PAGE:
BABE  ROMUALDEZ  WRITES:  HISTORY  WILL  BE  THE  JUDGE

MANILA,
JULY 28, 2009
(STAR) TAKIN' CARE OF BUSINESS By Babe Romualdez - As I’m writing this, GMA is preparing to deliver her last State of the Nation Address before Congress, where she will naturally highlight the accomplishments of her administration. After all, there’s no one better than the President herself who will be able to point out her achievements not only for 2008 but perhaps during her eight going on nine years in the Palace. This is her last opportunity to tell the nation what she has done, and if she was able to accomplish the things she presented during her previous SONA.

It can be recalled that last year, GMA made use of technology via video and PowerPoint presentations to highlight planned infrastructure projects, growth and economic targets to bring the Philippines closer to her vision of making it a “first world country” within two decades and make it more competitive in the global market.

Some opposition senators and congressmen made true on their promise to boycott the SONA, while still others took on more creative and fashionable ways to express their contempt, like party-list representative Liza Maza who wore a gown made of “katsa” (the material used for flour sacks) with a painted image of GMA weaving a Cha-cha embroidery. (For many particularly the legislators’ wives, the SONA – dubbed by many as the most important political event – is a once-a-year opportunity to appear at their finest, resplendent in their designer gowns – much to the irritation of militants and urban poor groups who are certain to spew a mouthful at the cost of those gowns. But that’s an altogether different story, with fashion critics sure to join the fray when they give their list of the best and worst dressed.)

Of course, the opposition and all other anti-GMA groups are all ready to heckle even before they get to hear what she has to say this time. No one will be surprised they will resort to effigy burning once again since it seems this has become standard “practice” among protesters. Militants are already denouncing GMA for so many things that in their judgment were “failures” of her administration which pro-GMA groups are sure to contradict – reminding one that sometimes, it’s a case of perceiving the glass either as half-empty or half-full.

But what is undeniably evident in the whole atmosphere is the sense that everybody seems to be waiting not so much to hear about her achievements but on what the future will be without GMA in the equation. Prior to the SONA, all sorts of wild scenarios were being painted about GMA’s political plans – but I am told that in her speech, she will categorically announce that she will step down on June 30, 2010. That should be enough to still the fluttering butterflies in the presidentiables’ tummies, many of whom are hoping against hope that being president is in their destiny.

In fairness to GMA, she did accomplish a lot of things particularly concerning the economy. The bitter economic pills that she made Filipinos swallow at the onset (such as the EVAT) have proven to be quite what the doctor has ordered because these have helped the country weather the global financial meltdown that has brought down many countries down on their knees – a fact that has not gone unnoticed among international analysts and experts.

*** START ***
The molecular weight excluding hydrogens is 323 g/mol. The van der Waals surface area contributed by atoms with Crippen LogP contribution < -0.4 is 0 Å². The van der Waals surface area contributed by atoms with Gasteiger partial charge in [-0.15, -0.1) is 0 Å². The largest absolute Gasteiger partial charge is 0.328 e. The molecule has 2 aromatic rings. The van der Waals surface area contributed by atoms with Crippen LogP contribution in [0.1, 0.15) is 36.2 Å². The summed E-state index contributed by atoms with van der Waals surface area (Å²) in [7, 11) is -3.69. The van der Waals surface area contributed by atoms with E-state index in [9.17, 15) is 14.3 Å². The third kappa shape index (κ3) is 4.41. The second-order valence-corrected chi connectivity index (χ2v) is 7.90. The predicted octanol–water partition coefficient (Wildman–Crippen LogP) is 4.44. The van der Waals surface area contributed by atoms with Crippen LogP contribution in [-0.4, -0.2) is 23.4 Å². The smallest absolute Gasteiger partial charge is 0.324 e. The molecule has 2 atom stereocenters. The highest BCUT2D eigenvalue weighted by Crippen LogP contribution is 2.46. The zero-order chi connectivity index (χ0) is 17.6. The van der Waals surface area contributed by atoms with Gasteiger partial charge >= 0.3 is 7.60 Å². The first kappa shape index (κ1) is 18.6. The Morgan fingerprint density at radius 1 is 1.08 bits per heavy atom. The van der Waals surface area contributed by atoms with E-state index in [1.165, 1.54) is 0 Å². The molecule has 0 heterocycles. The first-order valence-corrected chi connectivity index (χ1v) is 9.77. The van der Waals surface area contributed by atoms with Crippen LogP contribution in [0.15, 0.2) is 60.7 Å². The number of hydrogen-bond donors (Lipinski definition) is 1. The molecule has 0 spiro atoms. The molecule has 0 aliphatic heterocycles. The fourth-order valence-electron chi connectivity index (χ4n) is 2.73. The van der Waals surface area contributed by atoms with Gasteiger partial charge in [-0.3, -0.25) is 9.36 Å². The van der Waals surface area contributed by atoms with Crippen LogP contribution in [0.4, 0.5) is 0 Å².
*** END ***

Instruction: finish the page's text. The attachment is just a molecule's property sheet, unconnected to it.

If one will recall, economists from the University of Asia and the Pacific also compared previous presidents from the time of FVR and tagged GMA, the “cute economist,” as the leader who has succeeded in strengthening the economy and will most likely have her “economic legacy appreciated by future generations.”

A lot of businessmen certainly agree that the economy has fared better during GMA’s term, with some even urging her to encourage her successor to enhance the things that are working well and remove the obstacles that are hindering certain sectors from realizing their potential for growth.

One must also give GMA credit for surviving nine years despite several coup and impeachment attempts, just like what happened during the tenure of former president Cory Aquino. However, the controversies that have hounded her administration such as the fertilizer fund scandal, the ZTE-NBN deal and “Hello, Garci” will be the sore spots that will continue to haunt her unless the truth concerning these issues are finally brought to light.

Yet while militants are already predicting that history will be harsh to GMA, one could not discount what people call the wisdom of hindsight – articulated by Senate President Juan Ponce Enrile who said that when the dust finally settles, and when passion, anger and disappointment no longer color people’s perceptions, “history will be a better judge” of GMA – whom he said has “done better” than her predecessors in handling the economy.

Enrile cited agricultural modernization, the construction and upgrading of airports, the establishment of a nautical highway (through the roll-on, roll off ferries) connecting Luzon to Mindanao, and the construction of superhighways and other infrastructure as among the accomplishments of the president. The Senate President’s assessment was echoed by PLDT chairman Manny Pangilinan who said he believes history will be “kinder, gentler” to GMA. And as succinctly pointed out by presidentiable and Jesus is Lord Movement leader Eddie Villanueva, Filipinos are a forgiving people – and once GMA finally steps down, it will be easier to look upon her more favorably than they are willing to do at this time.

But perhaps it is best to remember what Richard Nixon once said: “The judgment of history depends on who writes it.”


Chief News Editor: Sol Jose Vanzi

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